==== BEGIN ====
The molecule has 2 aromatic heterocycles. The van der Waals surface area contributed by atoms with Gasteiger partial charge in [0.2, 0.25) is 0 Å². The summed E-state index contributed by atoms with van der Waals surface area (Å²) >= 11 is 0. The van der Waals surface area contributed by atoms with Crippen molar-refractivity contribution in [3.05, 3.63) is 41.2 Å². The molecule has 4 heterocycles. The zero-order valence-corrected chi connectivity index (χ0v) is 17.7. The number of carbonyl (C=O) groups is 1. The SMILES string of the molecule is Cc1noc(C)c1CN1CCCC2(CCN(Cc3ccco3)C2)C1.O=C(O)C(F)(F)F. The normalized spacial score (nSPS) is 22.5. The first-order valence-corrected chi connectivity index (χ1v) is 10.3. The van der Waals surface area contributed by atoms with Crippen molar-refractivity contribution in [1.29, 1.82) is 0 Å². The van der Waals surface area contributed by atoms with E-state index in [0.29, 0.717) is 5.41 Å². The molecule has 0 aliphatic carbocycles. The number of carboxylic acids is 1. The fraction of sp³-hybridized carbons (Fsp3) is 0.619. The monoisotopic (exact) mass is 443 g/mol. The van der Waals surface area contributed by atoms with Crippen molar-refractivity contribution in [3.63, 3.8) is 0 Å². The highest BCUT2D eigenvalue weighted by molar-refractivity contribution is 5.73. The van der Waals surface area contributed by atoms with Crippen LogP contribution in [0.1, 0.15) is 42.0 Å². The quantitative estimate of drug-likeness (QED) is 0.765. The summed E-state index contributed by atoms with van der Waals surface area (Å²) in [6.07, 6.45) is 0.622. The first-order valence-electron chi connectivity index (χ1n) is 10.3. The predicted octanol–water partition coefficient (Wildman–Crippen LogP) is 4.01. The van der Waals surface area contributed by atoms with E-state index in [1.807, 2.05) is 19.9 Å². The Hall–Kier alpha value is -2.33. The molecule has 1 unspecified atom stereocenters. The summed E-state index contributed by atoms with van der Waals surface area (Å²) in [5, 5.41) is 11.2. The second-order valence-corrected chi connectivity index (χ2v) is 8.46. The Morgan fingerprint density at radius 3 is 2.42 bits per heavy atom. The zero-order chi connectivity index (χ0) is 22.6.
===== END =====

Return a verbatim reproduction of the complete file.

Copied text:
The molecule has 2 aromatic heterocycles. The van der Waals surface area contributed by atoms with Gasteiger partial charge in [0.2, 0.25) is 0 Å². The summed E-state index contributed by atoms with van der Waals surface area (Å²) >= 11 is 0. The van der Waals surface area contributed by atoms with Crippen molar-refractivity contribution in [3.05, 3.63) is 41.2 Å². The molecule has 4 heterocycles. The zero-order valence-corrected chi connectivity index (χ0v) is 17.7. The number of carbonyl (C=O) groups is 1. The SMILES string of the molecule is Cc1noc(C)c1CN1CCCC2(CCN(Cc3ccco3)C2)C1.O=C(O)C(F)(F)F. The normalized spacial score (nSPS) is 22.5. The first-order valence-corrected chi connectivity index (χ1v) is 10.3. The van der Waals surface area contributed by atoms with Crippen molar-refractivity contribution in [1.29, 1.82) is 0 Å². The van der Waals surface area contributed by atoms with E-state index in [0.29, 0.717) is 5.41 Å². The molecule has 0 aliphatic carbocycles. The number of carboxylic acids is 1. The fraction of sp³-hybridized carbons (Fsp3) is 0.619. The monoisotopic (exact) mass is 443 g/mol. The van der Waals surface area contributed by atoms with Crippen molar-refractivity contribution in [3.63, 3.8) is 0 Å². The highest BCUT2D eigenvalue weighted by molar-refractivity contribution is 5.73. The van der Waals surface area contributed by atoms with Crippen LogP contribution in [0.1, 0.15) is 42.0 Å². The quantitative estimate of drug-likeness (QED) is 0.765. The summed E-state index contributed by atoms with van der Waals surface area (Å²) in [6.07, 6.45) is 0.622. The first-order valence-electron chi connectivity index (χ1n) is 10.3. The predicted octanol–water partition coefficient (Wildman–Crippen LogP) is 4.01. The van der Waals surface area contributed by atoms with E-state index in [1.807, 2.05) is 19.9 Å². The Hall–Kier alpha value is -2.33. The molecule has 1 unspecified atom stereocenters. The summed E-state index contributed by atoms with van der Waals surface area (Å²) in [5, 5.41) is 11.2. The second-order valence-corrected chi connectivity index (χ2v) is 8.46. The Morgan fingerprint density at radius 3 is 2.42 bits per heavy atom. The zero-order chi connectivity index (χ0) is 22.6.